Pretzels in cookies, gluten-free versions and even pretzel bars at wedding receptions might be the current crazes but this food favorite started out as something else altogether. Its storied past is religious and includes many monks, from those who originated the shape to reward students to heroic pretzel bakers who helped save Vienna from Ottoman Empire invaders. You don’t have to belong to a church to eat these crunchy or soft twists or enjoy the unexpected tale of pretzel evolution, though. Just grab some mustard and some twists, sticks or rods and get ready for an inspiring tale of an everyman food.

The first monk to create pretzels

While big soft pretzels are usually considered more of a hearty German or Pennsylvania Dutch treat, they probably originated in Italy or maybe Southern France. To be honest, the legend of the monk creating pretzels has a few variations. But most folks believe that the earliest recognizable forms of the food were designed in about 610 A.D. by a monk intent on rewarding his students. He shaped bread dough in little bits that looked a little like children with their arms folded in prayer. The students got to eat them as snacks when they did good and a fad was born. The religious connection may have also involved the three holes in the traditional shape. Many believers of the day and even into modern times consider them representative of the Holy Trinity of the Christian church, God the Father, God the Son and the Holy Spirit.

There are other possible explanations for the shape, of course. For one, the loops on the big soft pretzels made them easy for old-school bakers to carry around on poles. That way, a baker could carry fresh bread to market or customers in outlying areas without involving an extra person. They’d just tip the bread right off the end of the pole and into a customer’s waiting hands. Modern-day music and Brewfest fans have adopted this principle. They thread small traditionally-shaped crispy pretzels on necklaces that attendees can wear and snack on, while still having their hands free for two mugs of beer.

Pretzels become a Lenten tradition

Scholars also debate whether pretzels were invented and then became a desirable food to have on hand for Lent, or were invented solely so Catholics could eat them during the period of intermittent fasting before Easter. There’s no denying that pretzels would be a great option for the prohibitive Lenten noshing. Back in the day, meat, dairy, and eggs were forbidden to a believer in the days leading up to Easter. Pretzels of the time were made mostly of flour, salt and water with lye for leavening. The monks or bakers would form them into the loosely-knotted praying hands shape, boil them briefly and then bake them. Some soft pretzels get an egg wash ahead of baking, but not during old-time Lent.

Some storytellers go a little farther with this holiday legend. They claim pretzels were even hidden on Easter morning in those long-ago times, but everyone knows the Easter bunny hides eggs. Perhaps these storytellers had a little too much of the favorite pretzel accompaniment and decided to make up a whopper? A lot of the history of the pretzel is like that, though: Charming, but not entirely believable. There is a documented portrayal of a pretzel in the 1111 A.D. baker’s guild crest, however. It’s also memorialized in Hortus Deliciarum, an encyclopedia of sorts from Herrad of Landsberg. She was not a monk, but a nun.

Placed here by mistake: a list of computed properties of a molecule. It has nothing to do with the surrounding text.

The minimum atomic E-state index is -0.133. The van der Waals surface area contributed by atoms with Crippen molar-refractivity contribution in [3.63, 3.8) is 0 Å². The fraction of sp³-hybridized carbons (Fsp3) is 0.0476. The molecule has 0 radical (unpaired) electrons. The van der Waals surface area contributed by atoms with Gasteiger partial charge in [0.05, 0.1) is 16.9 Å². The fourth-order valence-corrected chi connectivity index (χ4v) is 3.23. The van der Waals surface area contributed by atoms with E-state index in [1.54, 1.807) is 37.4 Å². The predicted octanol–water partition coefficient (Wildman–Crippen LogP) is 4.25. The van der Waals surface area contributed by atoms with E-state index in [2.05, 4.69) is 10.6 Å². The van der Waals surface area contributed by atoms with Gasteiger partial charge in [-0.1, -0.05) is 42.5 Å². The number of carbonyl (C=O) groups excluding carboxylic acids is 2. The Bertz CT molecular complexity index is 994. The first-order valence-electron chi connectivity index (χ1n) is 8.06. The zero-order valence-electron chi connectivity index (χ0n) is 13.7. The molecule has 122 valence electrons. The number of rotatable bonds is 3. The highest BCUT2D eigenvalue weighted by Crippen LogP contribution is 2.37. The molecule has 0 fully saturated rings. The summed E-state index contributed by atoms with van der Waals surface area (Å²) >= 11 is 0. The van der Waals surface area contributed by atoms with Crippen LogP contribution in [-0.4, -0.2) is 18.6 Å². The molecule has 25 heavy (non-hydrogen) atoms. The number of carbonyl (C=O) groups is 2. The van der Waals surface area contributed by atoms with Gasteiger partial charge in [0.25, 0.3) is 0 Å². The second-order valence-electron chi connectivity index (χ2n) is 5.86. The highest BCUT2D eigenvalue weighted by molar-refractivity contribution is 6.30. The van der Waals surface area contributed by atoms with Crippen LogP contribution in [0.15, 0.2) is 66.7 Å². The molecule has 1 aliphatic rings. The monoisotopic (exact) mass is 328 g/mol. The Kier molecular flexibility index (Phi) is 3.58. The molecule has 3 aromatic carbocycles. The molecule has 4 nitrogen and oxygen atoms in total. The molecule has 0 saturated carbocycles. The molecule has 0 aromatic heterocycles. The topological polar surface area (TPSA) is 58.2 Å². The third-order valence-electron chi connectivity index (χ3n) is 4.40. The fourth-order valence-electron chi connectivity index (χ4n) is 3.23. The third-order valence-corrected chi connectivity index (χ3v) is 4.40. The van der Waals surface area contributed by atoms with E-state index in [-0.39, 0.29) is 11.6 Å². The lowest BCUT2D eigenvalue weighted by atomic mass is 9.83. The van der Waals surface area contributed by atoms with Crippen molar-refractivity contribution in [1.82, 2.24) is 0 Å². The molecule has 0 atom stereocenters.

Nowadays, pretzel-making is less spiritual and more for fun. While modern Trappist monks still brew artisanal beer that pairs quite nicely with pretzels, the twists themselves are a huge industry. In the U.S. alone, pretzels tally up around $550 million each year. The overall salty snacks market is predicted to grow almost $5 billion between 2017 and 2022,, from $24 billion to $29 billion, which is kind of surprising given all those ketogenic diets that prohibit carbs.

Viennese pretzel baker heroes

No modern-day pretzel maker (and most of them are in Pennsylvania) can lay claim to saving a society. But the monks who baked pretzels in the 16th century were humble war heroes. When Turkish soldiers tunneled beneath Vienna as part of an attempt to grow the Ottoman Empire brand, monks came to the rescue. Seems the burrowing soldiers were getting into an attack position in the early hours, which was the same time the monks rose to start making the pretzels. Several of the bakers heard the commotion above the monastery’s basement and alerted the city’s military. They’re credited with saving many lives and earned a coat of arms from the grateful Austrian emperor, to boot.

Love me some pretzels

About the time of the 17th century, that shape took on an extra meaning. The loops became synonymous with love. Swiss myth (not to be confused with the instant drink mix) says royalty sealed their union with pretzels. This may explain why we use the phrase “tying the knot” to this day. (It could also be another byproduct of the premier storytelling that accompanies beer and pretzels.)

In a loosely unrelated but still amusing anecdote, the hat that Princess Beatrice wore to the Royal Wedding of Kate Middleton and her prince was shaped like a pretzel. But don’t fret that the daughter of Prince Andrew and Sarah Ferguson felt awkward when this was pointed out. In fact, a Facebook fan page devoted just to that hat gained at least 79,000 likes. Which only proves something we all kind of know. When something emerges in a pretzel shape, even without a beer or mustard, we’re gonna love it.